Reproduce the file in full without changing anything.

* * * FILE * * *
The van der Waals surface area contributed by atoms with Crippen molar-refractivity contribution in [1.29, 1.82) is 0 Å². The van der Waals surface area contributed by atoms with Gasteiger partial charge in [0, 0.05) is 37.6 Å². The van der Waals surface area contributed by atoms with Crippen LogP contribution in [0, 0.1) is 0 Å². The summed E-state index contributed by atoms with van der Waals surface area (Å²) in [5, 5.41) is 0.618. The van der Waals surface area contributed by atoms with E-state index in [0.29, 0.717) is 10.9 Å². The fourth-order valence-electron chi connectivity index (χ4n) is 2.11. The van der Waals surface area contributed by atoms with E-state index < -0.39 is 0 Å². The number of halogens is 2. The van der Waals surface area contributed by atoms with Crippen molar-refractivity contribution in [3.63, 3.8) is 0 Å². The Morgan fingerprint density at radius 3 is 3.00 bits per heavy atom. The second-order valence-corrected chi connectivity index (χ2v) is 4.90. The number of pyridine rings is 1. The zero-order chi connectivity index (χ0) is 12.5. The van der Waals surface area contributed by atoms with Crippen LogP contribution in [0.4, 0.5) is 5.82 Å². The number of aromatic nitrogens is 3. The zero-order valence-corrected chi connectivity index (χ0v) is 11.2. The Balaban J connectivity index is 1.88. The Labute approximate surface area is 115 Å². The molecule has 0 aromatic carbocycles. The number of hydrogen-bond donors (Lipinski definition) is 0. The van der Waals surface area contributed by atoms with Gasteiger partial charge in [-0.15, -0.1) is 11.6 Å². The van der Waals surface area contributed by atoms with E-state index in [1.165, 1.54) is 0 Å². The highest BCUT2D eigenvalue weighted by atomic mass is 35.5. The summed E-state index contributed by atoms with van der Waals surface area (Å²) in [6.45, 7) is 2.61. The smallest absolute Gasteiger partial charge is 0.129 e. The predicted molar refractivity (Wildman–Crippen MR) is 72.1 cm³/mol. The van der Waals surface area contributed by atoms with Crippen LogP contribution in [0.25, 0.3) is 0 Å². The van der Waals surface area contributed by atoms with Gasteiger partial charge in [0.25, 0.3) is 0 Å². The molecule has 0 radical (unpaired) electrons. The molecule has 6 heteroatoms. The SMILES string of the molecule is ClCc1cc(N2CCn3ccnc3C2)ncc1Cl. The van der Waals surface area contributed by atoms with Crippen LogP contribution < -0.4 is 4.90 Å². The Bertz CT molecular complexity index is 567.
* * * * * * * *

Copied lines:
The van der Waals surface area contributed by atoms with Crippen molar-refractivity contribution in [1.29, 1.82) is 0 Å². The van der Waals surface area contributed by atoms with Gasteiger partial charge in [0, 0.05) is 37.6 Å². The van der Waals surface area contributed by atoms with Crippen LogP contribution in [0, 0.1) is 0 Å². The summed E-state index contributed by atoms with van der Waals surface area (Å²) in [5, 5.41) is 0.618. The van der Waals surface area contributed by atoms with E-state index in [0.29, 0.717) is 10.9 Å². The fourth-order valence-electron chi connectivity index (χ4n) is 2.11. The van der Waals surface area contributed by atoms with E-state index < -0.39 is 0 Å². The number of halogens is 2. The van der Waals surface area contributed by atoms with Crippen molar-refractivity contribution in [3.63, 3.8) is 0 Å². The Morgan fingerprint density at radius 3 is 3.00 bits per heavy atom. The second-order valence-corrected chi connectivity index (χ2v) is 4.90. The number of pyridine rings is 1. The zero-order chi connectivity index (χ0) is 12.5. The van der Waals surface area contributed by atoms with Crippen LogP contribution in [0.4, 0.5) is 5.82 Å². The number of aromatic nitrogens is 3. The zero-order valence-corrected chi connectivity index (χ0v) is 11.2. The Balaban J connectivity index is 1.88. The Labute approximate surface area is 115 Å². The molecule has 0 aromatic carbocycles. The number of hydrogen-bond donors (Lipinski definition) is 0. The van der Waals surface area contributed by atoms with Gasteiger partial charge in [-0.15, -0.1) is 11.6 Å². The van der Waals surface area contributed by atoms with E-state index in [1.165, 1.54) is 0 Å². The highest BCUT2D eigenvalue weighted by atomic mass is 35.5. The summed E-state index contributed by atoms with van der Waals surface area (Å²) in [6.45, 7) is 2.61. The smallest absolute Gasteiger partial charge is 0.129 e. The predicted molar refractivity (Wildman–Crippen MR) is 72.1 cm³/mol. The van der Waals surface area contributed by atoms with Crippen LogP contribution in [0.25, 0.3) is 0 Å². The van der Waals surface area contributed by atoms with Gasteiger partial charge in [0.25, 0.3) is 0 Å². The molecule has 0 radical (unpaired) electrons. The molecule has 6 heteroatoms. The SMILES string of the molecule is ClCc1cc(N2CCn3ccnc3C2)ncc1Cl. The van der Waals surface area contributed by atoms with Crippen LogP contribution < -0.4 is 4.90 Å². The Bertz CT molecular complexity index is 567.